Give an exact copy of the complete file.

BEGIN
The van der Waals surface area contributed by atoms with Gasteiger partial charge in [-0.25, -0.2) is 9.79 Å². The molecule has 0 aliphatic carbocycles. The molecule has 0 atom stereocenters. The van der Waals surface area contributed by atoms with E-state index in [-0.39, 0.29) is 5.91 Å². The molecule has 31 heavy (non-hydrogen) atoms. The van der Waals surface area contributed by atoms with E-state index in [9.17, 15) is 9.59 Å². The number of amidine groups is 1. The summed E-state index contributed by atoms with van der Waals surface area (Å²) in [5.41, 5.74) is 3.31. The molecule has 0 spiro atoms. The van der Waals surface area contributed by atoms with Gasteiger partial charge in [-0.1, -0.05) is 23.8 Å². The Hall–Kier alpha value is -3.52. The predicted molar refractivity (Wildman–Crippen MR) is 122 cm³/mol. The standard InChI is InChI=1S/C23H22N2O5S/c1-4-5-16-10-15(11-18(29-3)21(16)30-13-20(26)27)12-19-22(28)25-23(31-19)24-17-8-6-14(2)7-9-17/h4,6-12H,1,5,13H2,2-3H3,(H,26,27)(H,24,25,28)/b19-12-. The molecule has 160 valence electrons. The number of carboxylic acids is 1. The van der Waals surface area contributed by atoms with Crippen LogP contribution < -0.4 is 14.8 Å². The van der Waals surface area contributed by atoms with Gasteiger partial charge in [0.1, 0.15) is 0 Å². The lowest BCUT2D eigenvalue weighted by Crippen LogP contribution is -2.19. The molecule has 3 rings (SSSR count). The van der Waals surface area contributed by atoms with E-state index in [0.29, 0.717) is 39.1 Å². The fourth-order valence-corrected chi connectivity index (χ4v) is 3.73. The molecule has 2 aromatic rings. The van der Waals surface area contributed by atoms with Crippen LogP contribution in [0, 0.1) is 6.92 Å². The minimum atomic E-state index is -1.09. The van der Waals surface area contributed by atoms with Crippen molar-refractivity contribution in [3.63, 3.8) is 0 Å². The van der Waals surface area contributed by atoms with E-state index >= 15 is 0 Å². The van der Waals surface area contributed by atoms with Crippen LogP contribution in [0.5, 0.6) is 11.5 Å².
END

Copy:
The van der Waals surface area contributed by atoms with Gasteiger partial charge in [-0.25, -0.2) is 9.79 Å². The molecule has 0 aliphatic carbocycles. The molecule has 0 atom stereocenters. The van der Waals surface area contributed by atoms with E-state index in [-0.39, 0.29) is 5.91 Å². The molecule has 31 heavy (non-hydrogen) atoms. The van der Waals surface area contributed by atoms with E-state index in [9.17, 15) is 9.59 Å². The number of amidine groups is 1. The summed E-state index contributed by atoms with van der Waals surface area (Å²) in [5.41, 5.74) is 3.31. The molecule has 0 spiro atoms. The van der Waals surface area contributed by atoms with Gasteiger partial charge in [-0.1, -0.05) is 23.8 Å². The Hall–Kier alpha value is -3.52. The predicted molar refractivity (Wildman–Crippen MR) is 122 cm³/mol. The standard InChI is InChI=1S/C23H22N2O5S/c1-4-5-16-10-15(11-18(29-3)21(16)30-13-20(26)27)12-19-22(28)25-23(31-19)24-17-8-6-14(2)7-9-17/h4,6-12H,1,5,13H2,2-3H3,(H,26,27)(H,24,25,28)/b19-12-. The molecule has 160 valence electrons. The number of carboxylic acids is 1. The van der Waals surface area contributed by atoms with Crippen LogP contribution < -0.4 is 14.8 Å². The van der Waals surface area contributed by atoms with Gasteiger partial charge in [0.1, 0.15) is 0 Å². The lowest BCUT2D eigenvalue weighted by Crippen LogP contribution is -2.19. The molecule has 3 rings (SSSR count). The van der Waals surface area contributed by atoms with E-state index in [0.29, 0.717) is 39.1 Å². The fourth-order valence-corrected chi connectivity index (χ4v) is 3.73. The molecule has 2 aromatic rings. The van der Waals surface area contributed by atoms with Crippen LogP contribution in [0, 0.1) is 6.92 Å². The minimum atomic E-state index is -1.09. The van der Waals surface area contributed by atoms with Crippen molar-refractivity contribution in [3.63, 3.8) is 0 Å². The van der Waals surface area contributed by atoms with E-state index >= 15 is 0 Å². The van der Waals surface area contributed by atoms with Crippen LogP contribution in [0.5, 0.6) is 11.5 Å².